On Monday, IBM announced that it collaborated with Nvidia to provide a complete package for customers wanting to jump right into the deep learning market without all the hassles of determining and setting up the perfect combination of hardware and software. The company also revealed that a cloud-based model is available as well that eliminates the need to install local hardware and software.
To trace this project, we have to jump back to September when IBM launched a new series of “OpenPower” servers that rely on the company’s Power8 processor. The launch was notable because this chip features integrated NVLink technology, a proprietary communications link created by Nvidia that directly connects the central processor to a Nvidia-based graphics processor, namely the Tesla P100 in this case. Server-focused x86 processors provided by Intel and AMD don’t have this type of integrated connectivity between the CPU and GPU.
According to IBM, the data thrashed between an IBM-based NVLink-embedded CPU and a Nvdia-based GPU moves 2.5 times faster than the movement of data between an AMD/Intel processor and a graphics chip using a PCI Express connection. More specifically, the NVLink communication can shove data at 80GB per second while x86 servers relying on PCI Express only moves data at 32GB per second.
The server IBM is supplying in its new bundle is the Power S822LC designed for high performance computing, which is the foundation for deep learning, machine learning, and artificial intelligence services. This is a 2U rack-mounted server, which can measure up to 3.5 inches in height. This unit consists of two eight-core or ten-core Power8 processors, up to 1TB of system memory, and up to four Tesla P100 graphics chips.
In a pre-release phone call with IBM, the company indicated that one Power8 CPU in the server is assigned two P100 GPUs. There are two NVLink lanes between a single CPU and a single GPU, and two NVLink lanes between the paired GPUs. Thus, the two connected GPUs have an incredibly fast access to large data sets residing in the system memory due to the NVLink connections, and the 115GB-per-second link between the CPU and the system memory. Additionally, the link between both sets of the CPU/GPU trio provides speeds of 38.4GB per second.
Outside the hardware, IBM’s new bundle consists of a deep learning software toolkit called PowerAI. This combines pre-compiled deep learning frameworks (Caffe, Torch, Theano, and OpenBLAS) into one package aimed at Ubuntu 16.04 running on an IBM Power processor, Nvidia CUDA v8.0, and Nvidia cuDNN 5.1.
That’s a lot of server talk we know, so just rest assured that IBM has provided a hardware/software solution that can be used to quickly set up a scalable platform for creating AI-reliant services.
“The new solution supports emerging computing methods of artificial intelligence, particularly deep learning,” the company stated on Monday. “IBM PowerAI also provides a continued path for Watson, IBM’s cognitive solutions platform, to extend its artificial intelligence expertise in the enterprise by using several deep learning methods to train Watson.”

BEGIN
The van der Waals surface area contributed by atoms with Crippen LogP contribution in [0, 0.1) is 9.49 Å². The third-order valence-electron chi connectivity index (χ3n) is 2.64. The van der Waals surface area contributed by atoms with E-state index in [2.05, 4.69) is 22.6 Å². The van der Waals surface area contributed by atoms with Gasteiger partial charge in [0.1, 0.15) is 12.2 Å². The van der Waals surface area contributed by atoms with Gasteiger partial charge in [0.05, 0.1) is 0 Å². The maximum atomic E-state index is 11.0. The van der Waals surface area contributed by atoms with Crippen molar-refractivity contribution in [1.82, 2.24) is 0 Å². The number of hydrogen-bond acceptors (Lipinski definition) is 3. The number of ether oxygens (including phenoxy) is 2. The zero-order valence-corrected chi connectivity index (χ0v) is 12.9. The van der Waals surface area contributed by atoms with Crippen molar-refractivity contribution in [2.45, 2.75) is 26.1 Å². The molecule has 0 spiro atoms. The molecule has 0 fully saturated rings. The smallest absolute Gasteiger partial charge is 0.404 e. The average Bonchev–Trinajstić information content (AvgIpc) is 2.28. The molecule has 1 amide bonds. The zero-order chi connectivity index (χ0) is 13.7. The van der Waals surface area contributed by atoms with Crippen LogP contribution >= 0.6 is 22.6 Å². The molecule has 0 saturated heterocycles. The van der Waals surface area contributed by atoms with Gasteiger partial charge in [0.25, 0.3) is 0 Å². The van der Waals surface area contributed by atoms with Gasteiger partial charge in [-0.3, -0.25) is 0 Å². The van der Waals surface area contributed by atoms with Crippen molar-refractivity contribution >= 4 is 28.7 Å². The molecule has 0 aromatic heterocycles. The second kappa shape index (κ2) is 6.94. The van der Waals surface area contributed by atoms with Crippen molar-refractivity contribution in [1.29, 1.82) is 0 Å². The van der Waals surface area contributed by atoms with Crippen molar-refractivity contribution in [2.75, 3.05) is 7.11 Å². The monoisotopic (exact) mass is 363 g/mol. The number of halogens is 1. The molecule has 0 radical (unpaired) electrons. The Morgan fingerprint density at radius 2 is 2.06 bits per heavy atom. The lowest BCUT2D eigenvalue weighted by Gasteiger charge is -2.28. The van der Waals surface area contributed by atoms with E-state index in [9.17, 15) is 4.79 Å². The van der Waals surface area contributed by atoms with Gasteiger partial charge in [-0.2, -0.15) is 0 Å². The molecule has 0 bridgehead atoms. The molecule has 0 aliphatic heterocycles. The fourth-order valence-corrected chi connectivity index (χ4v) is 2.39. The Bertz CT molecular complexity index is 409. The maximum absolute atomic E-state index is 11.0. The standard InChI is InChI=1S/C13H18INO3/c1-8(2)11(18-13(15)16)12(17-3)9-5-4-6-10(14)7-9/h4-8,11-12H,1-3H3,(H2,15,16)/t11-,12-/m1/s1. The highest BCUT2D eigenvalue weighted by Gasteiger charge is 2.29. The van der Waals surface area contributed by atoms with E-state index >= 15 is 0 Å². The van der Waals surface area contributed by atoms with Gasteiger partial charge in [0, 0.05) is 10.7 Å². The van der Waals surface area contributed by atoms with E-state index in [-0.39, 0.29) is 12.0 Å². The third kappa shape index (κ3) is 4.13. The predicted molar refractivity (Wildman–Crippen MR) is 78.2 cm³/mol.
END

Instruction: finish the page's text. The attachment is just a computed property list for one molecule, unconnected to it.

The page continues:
In the pre-announcement briefing, IBM stressed that the PowerAI toolkit will make setting up a platform for AI quick and easy. The bundle of deep learning software is optimized and tested on IBM’s hardware for “ease of implementation.” The company also provides documents via IBM OpenPower to make the installation process a breeze, and promises to continue optimizing the software for future Power-based hardware.
But what does all of this mean for the general consumer? IBM is setting service developers up for a more personal experience. For instance, the hardware/software bundle will likely be used to create an intelligent system for detecting retail bank fraud. This service would compare the face provided in physical IDs that are used across multiple bank branches against the face of the actual customer standing in front of the counter.
Another scenario would be chat bots and call center automation. In both situations, artificial intelligence backed by IBM’s new bundle would quickly understand speech and language, and then answer questions in a more human-like manner. Services would also benefit from a smarter search system thanks to deep learning powered by the hardware/software combo.
“PowerAI democratizes deep learning and other advanced analytic technologies by giving enterprise data scientists and research scientists alike an easy-to-deploy platform to rapidly advance their journey on AI,” said Ken King, General Manager, OpenPower. “Coupled with our high-performance computing servers built for AI, IBM provides what we believe is the best platform for enterprises building AI-based software, whether it’s chatbots for customer engagement, or real-time analysis of social media data.”
Finally, the second component of IBM’s announcement focused on Nimbix, a high performing computing (HPC) cloud platform provider. Nimbix expanded its cloud-based services by installing IBM’s Power S822LC server and the PowerAI suite. Thanks to this offering, customers not wanting to purchase and install the hardware/software combo into a data center can create services that rely on computing in the cloud.
IBM indicated in the briefing that the new Nimbix solution is ideal for high performance computing and deep learning, and won’t require that customers create a virtual machine to provide their services. One of the current compute applications listed on the Nimbix website is machine learning inference demonstration software with a starting price of $5 per hour.
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